[LINK] Media chiefs reject internet business model
Mon, 11 Mar 2002 07:56:41 +1000
> The PBS [similar to ABC] view of public service access to information
> is obviously not in the mindset of the commercial publishers.
Well - commercial publishers don't exist without income; and the information
is the basis of that income; so why would they (we, since I'm an editor) say
"here, take it for nothing"? This is dear to my heart for the simple reason
that I eat from writing ... now, I'm not going to try and inflate my
self-importance, but why should (for eg) journalists donate their work to
society for nothing when (for eg) consultants don't?
I agree the the public has "bought" the notion of access-for-free, but I
strongly suspect that the implications of that model are pushed to the back
of the mind. You get what you pay for, and if you want to pay nothing ...
It's a nice idea, for example, to say that the Internet can fall-back to
user created content as James suggests - kuro5hin, wikipedia, Newsforge, /.
and whatever. But look at the three "news" sites on that list: every single
one is heavily dependent on mainstream media for their source material. If
kuro5hin or /. don't have a source from which to quote, what's left? (In the
case of /. what's left is extremely depressing: a place where ex-Usenet
flamers come to abuse anybody of nonconformist opinion or double-figure IQ).
So even the user-created content is feeding off the 'commercial publishers'
who are, it seems, doing something wrong by wanting to get an income
(remember, a small commercial publisher isn't trying to line Rupert's
pockets. My personal ideal would be just to have enough to have kept four
close friends in employment).
Was going to make some comments on Wikipedia, but Linkers are probably sick
of the sound of my voice!
> -----Original Message-----
> From: Jan Whitaker [mailto:jwhit@PrimeNet.Com]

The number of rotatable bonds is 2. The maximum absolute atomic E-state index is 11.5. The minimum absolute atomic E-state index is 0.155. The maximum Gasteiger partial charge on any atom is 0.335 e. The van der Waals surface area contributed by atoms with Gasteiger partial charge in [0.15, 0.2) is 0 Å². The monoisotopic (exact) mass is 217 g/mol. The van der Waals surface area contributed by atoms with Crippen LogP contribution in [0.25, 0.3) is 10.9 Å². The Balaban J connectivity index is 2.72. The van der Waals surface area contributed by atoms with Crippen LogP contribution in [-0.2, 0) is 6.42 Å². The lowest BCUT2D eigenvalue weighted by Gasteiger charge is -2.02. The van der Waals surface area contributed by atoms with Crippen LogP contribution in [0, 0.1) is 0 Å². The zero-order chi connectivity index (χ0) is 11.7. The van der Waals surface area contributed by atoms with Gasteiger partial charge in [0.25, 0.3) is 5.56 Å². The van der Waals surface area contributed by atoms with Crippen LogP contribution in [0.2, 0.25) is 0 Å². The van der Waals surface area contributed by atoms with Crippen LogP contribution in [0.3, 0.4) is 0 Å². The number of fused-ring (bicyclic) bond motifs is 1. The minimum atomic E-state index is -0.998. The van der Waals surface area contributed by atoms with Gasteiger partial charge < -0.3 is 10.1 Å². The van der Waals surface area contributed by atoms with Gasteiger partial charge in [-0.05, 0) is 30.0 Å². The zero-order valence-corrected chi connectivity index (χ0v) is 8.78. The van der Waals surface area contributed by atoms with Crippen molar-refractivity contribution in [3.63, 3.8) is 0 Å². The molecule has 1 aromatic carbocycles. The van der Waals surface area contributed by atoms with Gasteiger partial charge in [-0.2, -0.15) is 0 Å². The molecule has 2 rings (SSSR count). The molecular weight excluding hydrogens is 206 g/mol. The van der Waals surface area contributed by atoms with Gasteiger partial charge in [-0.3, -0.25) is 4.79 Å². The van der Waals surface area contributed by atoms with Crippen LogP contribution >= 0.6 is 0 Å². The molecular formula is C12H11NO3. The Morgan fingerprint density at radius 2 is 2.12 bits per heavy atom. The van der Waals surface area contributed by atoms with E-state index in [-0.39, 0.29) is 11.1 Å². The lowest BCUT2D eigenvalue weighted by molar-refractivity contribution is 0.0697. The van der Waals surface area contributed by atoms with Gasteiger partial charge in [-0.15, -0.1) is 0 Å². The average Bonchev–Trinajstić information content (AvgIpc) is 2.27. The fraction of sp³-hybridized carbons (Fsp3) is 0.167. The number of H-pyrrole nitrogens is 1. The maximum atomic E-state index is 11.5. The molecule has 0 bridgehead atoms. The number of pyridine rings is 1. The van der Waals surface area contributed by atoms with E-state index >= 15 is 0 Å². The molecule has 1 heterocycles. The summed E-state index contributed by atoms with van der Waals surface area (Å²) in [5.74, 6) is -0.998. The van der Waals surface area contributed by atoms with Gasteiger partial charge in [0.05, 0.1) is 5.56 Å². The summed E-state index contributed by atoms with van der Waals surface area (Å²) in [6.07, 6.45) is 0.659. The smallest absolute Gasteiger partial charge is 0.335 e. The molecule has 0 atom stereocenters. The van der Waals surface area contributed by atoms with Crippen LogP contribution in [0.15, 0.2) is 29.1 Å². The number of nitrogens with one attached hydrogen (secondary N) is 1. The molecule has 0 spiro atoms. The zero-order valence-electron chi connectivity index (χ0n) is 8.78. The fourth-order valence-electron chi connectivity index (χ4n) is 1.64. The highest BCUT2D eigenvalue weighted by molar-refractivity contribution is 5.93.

> Sent: Saturday, 9 March 2002 09:30
> To: Roger Clarke
> Cc: firstname.lastname@example.org
> Subject: Re: [LINK] Media chiefs reject internet business model
> At 11:37 AM 8/03/02 +1100, Roger Clarke wrote:
> >Commercial hard-copy publications are a long way from dead.
> They need to
> >perceive their sites as necessary costs of doing business,
> as a means of
> >cross-leveraging various revenue-generating services, and as an
> >opportunity to project their creativeness but in ways that
> are inexpensive
> >rather than big-bang, big-buck risks.
> I like Roger's heading of 'complementary activities'. I was
> thinking about
> what bothered me in that article and it was the short
> sightedness. The PBS
> [similar to ABC] view of public service access to information
> is obviously
> not in the mindset of the commercial publishers. Seems to me
> that getting
> eyeballs any way possible must be pursued. Wasn't there a
> meme floating
> through a while back that if you don't have a web presence
> today, you don't
> Seems to me the particulars of the business model may be
> where the flaw
> lies, not in the internet or the consumer. We [society] have
> bought the
> shift, at least in western developed countries, so what did
> they expect?
> JLWhitaker Associates
> Melbourne, Victoria, Australia
> email@example.com -- http://www.primenet.com/~jwhit/whitentr.htm